×
You will be redirected back to your article in seconds

Imax Closes New York VR Center, Forecasts No New VR Investments for 2019

Imax continues to scale down its virtual reality (VR) ambitions: The company closed its New York-based VR Center in recent days, bringing the total number of such closures up to 3. Separately, executives promised investors on the company’s Q3 earnings call that they wouldn’t spend any additional money on such projects in 2019.

The closure of the Imax VR Center at AMC Kips Bay was confirmed by a spokesperson Friday morning, who sent Variety the following statement:

“With the launch of the IMAX VR pilot program our intention was to test a variety of different concepts and locations to determine which approaches work well. After a trial period with VR centres in multiplexes, we have decided to conclude the AMC Kips Bay 15 IMAX VR pilot run.”

The now-closed VR center was housed in the lobby of the AMC Kips Bay multiplex in New York. It consisted of 12 VR pods, which offered access to a variety of VR games and experiences.

When it was opened in June of 2017, Imax CEO Richard Gelfond painted it as the first step of a much more ambitious roll-out. “We are excited to kick off our multiplex strategy by launching our first pilot location within a multiplex with AMC,” he said at the time, hinting at plans to launch additional theater outposts.

Imax had plans to launch a total of 10 VR centers in multiple countries by the end of that year. “If successful, the intent is to roll out the concept globally to select multiplexes as well as commercial locations such as shopping centers and tourist destinations,” the company said in a press release at the time.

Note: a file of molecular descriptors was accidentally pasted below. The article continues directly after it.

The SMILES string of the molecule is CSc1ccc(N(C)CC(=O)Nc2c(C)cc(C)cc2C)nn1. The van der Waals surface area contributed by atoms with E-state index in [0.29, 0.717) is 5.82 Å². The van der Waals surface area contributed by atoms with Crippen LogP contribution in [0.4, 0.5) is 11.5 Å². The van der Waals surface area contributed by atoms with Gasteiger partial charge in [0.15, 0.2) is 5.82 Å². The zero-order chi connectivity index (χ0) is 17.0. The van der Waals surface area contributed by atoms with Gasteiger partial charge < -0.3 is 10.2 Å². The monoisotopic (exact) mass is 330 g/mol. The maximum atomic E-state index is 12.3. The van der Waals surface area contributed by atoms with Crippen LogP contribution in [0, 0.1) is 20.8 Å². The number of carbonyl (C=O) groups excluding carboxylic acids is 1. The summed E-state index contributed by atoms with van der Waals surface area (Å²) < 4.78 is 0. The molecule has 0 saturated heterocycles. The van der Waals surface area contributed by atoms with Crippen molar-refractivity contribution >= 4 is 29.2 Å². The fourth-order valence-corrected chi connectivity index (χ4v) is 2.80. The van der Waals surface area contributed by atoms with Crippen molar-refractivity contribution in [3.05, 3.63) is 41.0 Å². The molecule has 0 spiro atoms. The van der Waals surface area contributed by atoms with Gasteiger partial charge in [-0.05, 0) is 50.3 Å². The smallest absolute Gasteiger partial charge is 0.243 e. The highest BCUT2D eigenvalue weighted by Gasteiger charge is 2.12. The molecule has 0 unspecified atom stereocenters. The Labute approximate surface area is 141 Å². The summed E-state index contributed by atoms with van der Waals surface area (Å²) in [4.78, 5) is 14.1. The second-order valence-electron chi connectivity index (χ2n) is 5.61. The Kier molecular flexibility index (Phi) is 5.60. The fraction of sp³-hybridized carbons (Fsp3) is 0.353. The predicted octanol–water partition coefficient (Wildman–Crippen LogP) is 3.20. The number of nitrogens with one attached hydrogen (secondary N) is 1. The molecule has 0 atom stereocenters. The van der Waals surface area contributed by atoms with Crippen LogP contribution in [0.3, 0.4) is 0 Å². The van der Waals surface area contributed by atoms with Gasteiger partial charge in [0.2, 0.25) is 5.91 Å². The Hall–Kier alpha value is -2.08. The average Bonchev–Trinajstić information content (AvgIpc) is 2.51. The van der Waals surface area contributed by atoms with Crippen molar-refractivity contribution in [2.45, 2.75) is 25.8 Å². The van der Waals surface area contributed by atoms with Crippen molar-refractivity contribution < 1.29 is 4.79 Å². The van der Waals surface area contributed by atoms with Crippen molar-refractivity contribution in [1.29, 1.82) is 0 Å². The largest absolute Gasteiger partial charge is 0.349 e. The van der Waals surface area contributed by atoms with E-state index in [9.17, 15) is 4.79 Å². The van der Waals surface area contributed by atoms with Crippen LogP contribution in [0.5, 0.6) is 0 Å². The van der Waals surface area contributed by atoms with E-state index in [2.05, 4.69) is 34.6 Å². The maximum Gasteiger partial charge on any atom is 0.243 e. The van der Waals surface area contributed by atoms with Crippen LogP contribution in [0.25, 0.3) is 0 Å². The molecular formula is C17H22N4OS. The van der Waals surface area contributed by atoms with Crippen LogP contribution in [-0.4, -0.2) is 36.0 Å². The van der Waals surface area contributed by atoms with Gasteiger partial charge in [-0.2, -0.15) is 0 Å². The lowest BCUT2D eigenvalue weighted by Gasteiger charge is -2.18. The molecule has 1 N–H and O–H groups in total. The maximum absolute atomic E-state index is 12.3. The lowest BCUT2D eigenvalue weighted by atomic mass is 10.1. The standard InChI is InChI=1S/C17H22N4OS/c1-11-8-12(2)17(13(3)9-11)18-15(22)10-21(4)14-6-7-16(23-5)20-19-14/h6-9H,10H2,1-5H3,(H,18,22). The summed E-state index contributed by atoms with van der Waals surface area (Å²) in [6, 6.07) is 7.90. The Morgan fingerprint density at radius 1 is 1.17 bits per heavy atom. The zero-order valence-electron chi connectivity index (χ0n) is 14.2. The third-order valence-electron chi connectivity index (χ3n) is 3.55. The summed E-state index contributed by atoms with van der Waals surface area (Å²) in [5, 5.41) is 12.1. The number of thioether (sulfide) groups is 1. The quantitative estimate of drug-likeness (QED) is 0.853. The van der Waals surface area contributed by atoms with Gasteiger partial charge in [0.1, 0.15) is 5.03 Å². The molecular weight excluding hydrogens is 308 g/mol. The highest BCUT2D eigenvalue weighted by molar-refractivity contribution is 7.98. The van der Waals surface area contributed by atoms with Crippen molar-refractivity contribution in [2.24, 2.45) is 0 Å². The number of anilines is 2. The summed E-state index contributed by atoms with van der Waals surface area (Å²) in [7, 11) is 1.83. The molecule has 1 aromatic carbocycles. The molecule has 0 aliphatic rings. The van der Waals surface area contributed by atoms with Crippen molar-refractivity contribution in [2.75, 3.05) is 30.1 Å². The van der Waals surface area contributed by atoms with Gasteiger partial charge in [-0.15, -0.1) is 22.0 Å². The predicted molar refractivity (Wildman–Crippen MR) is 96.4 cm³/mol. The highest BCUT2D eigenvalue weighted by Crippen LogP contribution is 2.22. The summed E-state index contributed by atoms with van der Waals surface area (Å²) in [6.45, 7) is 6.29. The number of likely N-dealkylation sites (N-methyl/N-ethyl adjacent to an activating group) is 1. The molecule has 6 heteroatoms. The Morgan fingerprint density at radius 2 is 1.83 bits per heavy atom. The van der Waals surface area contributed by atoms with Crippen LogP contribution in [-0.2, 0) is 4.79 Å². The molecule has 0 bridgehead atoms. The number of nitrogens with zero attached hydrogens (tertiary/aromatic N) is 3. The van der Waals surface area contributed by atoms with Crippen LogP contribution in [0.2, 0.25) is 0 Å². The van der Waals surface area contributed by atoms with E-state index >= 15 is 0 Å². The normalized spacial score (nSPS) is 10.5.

However, this year, Imax has been striking a decidedly different tone. The company closed a separate New York location in June, and shut down its Shanghai VR center in early July.  “The consumer reaction was extremely positive, but the numbers just weren’t there,”  Gelfond said during an earnings call earlier this year.

After the Kips Bay closure, Imax is operating just 4 remaining VR centers, and executives made it clear to investors this week that they had no plans to ramp up that number with additional investments. “We’re not looking for new business projects,” said Imax CFO Patrick McClymont during Thursday’s earnings call. “We’re keenly focused on the core business. And that will be approach for next year as well.”

Company executives also attributed cost savings to the company’s “continued scale-back” of VR and other new business initiatives. This also includes the shuttering of another VR-related project: A cooperation with Google to build a high-end camera for cinematic VR capture was cancelled late last year, as Variety was first to report in August.

More Digital

  • T-mobile - Netflix - John Legere

    T-Mobile Passes Netflix Price Hike Through to Subscribers